2
$\begingroup$

In J. J. Thomson's paper (Phil. Mag. S. 5. Vol. 44. No. 269. Oct. 1897) concerned with cathode rays, Thomson writes, that the experiment by Perrin that supposedly proves that cathode rays are made of negatively charged particles is open to objection. I don't see why, here is his description of Perrin's experiment:

This has been proved to be the case by Perrln, who placed in front of a plane cathode two coaxial metallic cylinders which were insulated from each other: the outer of these cylinders was connected with the earth, the inner with a gold-leaf electroscope. These cylinders were closed except for two small holes, one in each cylinder, placed so that the cathode rays could pass through them into the inside of the inner cylinder. Perrin found that when the rays passed into the inner cylinder the electroscope received a charge of negative electricity, while no charge went to the electroscope when the rays were deflected by a magnet so as no longer to pass through the hole.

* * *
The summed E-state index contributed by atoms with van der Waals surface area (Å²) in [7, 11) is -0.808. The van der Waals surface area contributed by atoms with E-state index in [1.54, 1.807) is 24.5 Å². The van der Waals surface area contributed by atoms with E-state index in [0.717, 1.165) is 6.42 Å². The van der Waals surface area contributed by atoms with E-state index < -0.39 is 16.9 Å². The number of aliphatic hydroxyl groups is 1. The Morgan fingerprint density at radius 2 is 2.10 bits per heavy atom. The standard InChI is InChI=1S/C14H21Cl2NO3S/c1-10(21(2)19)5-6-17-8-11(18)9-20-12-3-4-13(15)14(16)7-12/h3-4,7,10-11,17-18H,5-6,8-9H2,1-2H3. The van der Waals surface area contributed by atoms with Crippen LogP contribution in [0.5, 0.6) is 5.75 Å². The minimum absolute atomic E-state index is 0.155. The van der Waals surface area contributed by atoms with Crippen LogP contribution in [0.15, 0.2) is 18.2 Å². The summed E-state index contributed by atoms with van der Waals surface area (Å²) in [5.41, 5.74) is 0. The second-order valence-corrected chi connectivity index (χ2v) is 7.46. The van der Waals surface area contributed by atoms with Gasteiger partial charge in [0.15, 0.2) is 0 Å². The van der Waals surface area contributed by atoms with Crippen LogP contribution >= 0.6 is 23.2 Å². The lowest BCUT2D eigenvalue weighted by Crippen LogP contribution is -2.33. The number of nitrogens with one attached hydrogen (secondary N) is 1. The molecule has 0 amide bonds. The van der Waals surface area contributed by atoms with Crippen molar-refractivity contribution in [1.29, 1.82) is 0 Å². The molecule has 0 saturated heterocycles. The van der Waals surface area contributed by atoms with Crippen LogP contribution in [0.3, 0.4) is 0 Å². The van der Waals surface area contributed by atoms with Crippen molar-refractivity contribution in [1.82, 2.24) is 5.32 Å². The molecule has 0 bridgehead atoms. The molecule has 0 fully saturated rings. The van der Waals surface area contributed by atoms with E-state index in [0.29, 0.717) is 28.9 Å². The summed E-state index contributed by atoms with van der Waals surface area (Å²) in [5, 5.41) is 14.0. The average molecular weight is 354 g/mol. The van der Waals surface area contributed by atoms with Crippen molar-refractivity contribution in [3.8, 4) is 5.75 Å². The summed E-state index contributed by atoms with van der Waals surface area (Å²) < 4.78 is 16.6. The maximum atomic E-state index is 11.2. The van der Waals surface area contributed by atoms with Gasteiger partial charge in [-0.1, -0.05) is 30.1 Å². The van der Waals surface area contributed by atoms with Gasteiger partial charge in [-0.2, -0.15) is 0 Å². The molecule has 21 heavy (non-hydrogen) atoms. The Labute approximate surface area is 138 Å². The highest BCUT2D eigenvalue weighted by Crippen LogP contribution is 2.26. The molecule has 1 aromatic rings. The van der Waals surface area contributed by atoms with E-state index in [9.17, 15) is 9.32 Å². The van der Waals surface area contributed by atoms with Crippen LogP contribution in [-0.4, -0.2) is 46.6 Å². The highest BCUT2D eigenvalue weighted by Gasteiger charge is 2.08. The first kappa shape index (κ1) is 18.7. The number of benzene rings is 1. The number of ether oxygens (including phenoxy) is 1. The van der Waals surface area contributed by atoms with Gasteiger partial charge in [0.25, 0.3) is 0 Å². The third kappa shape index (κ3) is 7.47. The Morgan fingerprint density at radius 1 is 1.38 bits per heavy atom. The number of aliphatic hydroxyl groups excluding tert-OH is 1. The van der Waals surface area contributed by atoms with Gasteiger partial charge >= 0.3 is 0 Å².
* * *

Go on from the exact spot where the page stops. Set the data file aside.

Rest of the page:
The way Thomson describes Perrin's experiment it seems like the cathode rays by default pass through the holes in the coaxial cylinders and fall onto the inner one, charging it. When the cathode ray is deflected by a magnet no charge is collected.

Thomson then describes his own experiment. To me the difference to Perrin's experiment is, that the cathode rays by default hit the glassbulb and the electroscope shows a charge only when Thomson directs the cathode ray onto the cylinder connected to the electroscope with a magnet.

I feel like both experiments are suited to show that cathode rays are made of negatively charged particles. Why is Perrin's experiment open to objection but Thomson's is not?

$\endgroup$

Your Answer

By clicking “Post Your Answer”, you agree to our terms of service, privacy policy and cookie policy

Browse other questions tagged or ask your own question.